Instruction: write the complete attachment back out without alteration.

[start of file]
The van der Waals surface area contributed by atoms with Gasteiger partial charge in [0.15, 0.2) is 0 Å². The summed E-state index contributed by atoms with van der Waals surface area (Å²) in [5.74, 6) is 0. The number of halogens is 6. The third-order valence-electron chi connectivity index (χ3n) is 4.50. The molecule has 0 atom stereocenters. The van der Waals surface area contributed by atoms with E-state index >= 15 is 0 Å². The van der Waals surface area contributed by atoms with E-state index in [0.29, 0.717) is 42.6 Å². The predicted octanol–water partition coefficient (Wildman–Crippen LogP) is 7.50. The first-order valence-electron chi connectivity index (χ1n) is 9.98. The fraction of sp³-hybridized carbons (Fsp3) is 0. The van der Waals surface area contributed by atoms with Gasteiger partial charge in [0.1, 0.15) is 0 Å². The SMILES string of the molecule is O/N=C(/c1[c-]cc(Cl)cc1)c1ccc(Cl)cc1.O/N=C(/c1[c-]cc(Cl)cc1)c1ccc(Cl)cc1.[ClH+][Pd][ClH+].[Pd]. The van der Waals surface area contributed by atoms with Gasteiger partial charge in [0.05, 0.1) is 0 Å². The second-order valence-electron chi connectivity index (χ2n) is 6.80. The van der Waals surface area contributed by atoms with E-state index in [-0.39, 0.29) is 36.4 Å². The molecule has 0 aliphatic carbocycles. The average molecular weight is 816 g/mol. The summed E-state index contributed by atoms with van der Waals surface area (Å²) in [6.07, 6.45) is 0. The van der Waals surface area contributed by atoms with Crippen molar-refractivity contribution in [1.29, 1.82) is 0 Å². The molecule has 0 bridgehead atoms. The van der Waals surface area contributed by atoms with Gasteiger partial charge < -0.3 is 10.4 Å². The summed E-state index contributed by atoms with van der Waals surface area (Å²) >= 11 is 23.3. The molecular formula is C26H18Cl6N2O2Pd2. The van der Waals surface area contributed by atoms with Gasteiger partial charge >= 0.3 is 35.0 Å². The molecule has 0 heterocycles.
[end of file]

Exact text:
The van der Waals surface area contributed by atoms with Gasteiger partial charge in [0.15, 0.2) is 0 Å². The summed E-state index contributed by atoms with van der Waals surface area (Å²) in [5.74, 6) is 0. The number of halogens is 6. The third-order valence-electron chi connectivity index (χ3n) is 4.50. The molecule has 0 atom stereocenters. The van der Waals surface area contributed by atoms with E-state index >= 15 is 0 Å². The van der Waals surface area contributed by atoms with E-state index in [0.29, 0.717) is 42.6 Å². The predicted octanol–water partition coefficient (Wildman–Crippen LogP) is 7.50. The first-order valence-electron chi connectivity index (χ1n) is 9.98. The fraction of sp³-hybridized carbons (Fsp3) is 0. The van der Waals surface area contributed by atoms with Gasteiger partial charge in [0.1, 0.15) is 0 Å². The SMILES string of the molecule is O/N=C(/c1[c-]cc(Cl)cc1)c1ccc(Cl)cc1.O/N=C(/c1[c-]cc(Cl)cc1)c1ccc(Cl)cc1.[ClH+][Pd][ClH+].[Pd]. The van der Waals surface area contributed by atoms with Gasteiger partial charge in [0.05, 0.1) is 0 Å². The second-order valence-electron chi connectivity index (χ2n) is 6.80. The van der Waals surface area contributed by atoms with E-state index in [-0.39, 0.29) is 36.4 Å². The molecule has 0 aliphatic carbocycles. The average molecular weight is 816 g/mol. The summed E-state index contributed by atoms with van der Waals surface area (Å²) in [6.07, 6.45) is 0. The van der Waals surface area contributed by atoms with Crippen molar-refractivity contribution in [1.29, 1.82) is 0 Å². The molecule has 0 bridgehead atoms. The van der Waals surface area contributed by atoms with Gasteiger partial charge < -0.3 is 10.4 Å². The summed E-state index contributed by atoms with van der Waals surface area (Å²) >= 11 is 23.3. The molecular formula is C26H18Cl6N2O2Pd2. The van der Waals surface area contributed by atoms with Gasteiger partial charge >= 0.3 is 35.0 Å². The molecule has 0 heterocycles.